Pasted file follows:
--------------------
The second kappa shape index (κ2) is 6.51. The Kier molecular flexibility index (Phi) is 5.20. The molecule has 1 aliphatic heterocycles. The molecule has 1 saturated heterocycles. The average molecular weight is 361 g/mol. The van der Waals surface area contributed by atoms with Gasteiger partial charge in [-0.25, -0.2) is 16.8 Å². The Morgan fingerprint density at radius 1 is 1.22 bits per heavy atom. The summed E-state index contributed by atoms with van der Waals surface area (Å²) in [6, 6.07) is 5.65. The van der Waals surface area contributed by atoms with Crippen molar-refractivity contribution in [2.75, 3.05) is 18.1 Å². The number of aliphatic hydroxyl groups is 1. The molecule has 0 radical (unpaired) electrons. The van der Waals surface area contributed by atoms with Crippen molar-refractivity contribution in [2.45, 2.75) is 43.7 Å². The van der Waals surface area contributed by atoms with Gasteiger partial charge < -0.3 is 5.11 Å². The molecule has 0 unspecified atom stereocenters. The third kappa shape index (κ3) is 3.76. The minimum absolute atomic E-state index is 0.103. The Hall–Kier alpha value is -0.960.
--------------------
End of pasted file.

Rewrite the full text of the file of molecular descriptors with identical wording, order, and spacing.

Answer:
The second kappa shape index (κ2) is 6.51. The Kier molecular flexibility index (Phi) is 5.20. The molecule has 1 aliphatic heterocycles. The molecule has 1 saturated heterocycles. The average molecular weight is 361 g/mol. The van der Waals surface area contributed by atoms with Gasteiger partial charge in [-0.25, -0.2) is 16.8 Å². The Morgan fingerprint density at radius 1 is 1.22 bits per heavy atom. The summed E-state index contributed by atoms with van der Waals surface area (Å²) in [6, 6.07) is 5.65. The van der Waals surface area contributed by atoms with Crippen molar-refractivity contribution in [2.75, 3.05) is 18.1 Å². The number of aliphatic hydroxyl groups is 1. The molecule has 0 radical (unpaired) electrons. The van der Waals surface area contributed by atoms with Crippen molar-refractivity contribution in [2.45, 2.75) is 43.7 Å². The van der Waals surface area contributed by atoms with Gasteiger partial charge < -0.3 is 5.11 Å². The molecule has 0 unspecified atom stereocenters. The third kappa shape index (κ3) is 3.76. The minimum absolute atomic E-state index is 0.103. The Hall–Kier alpha value is -0.960.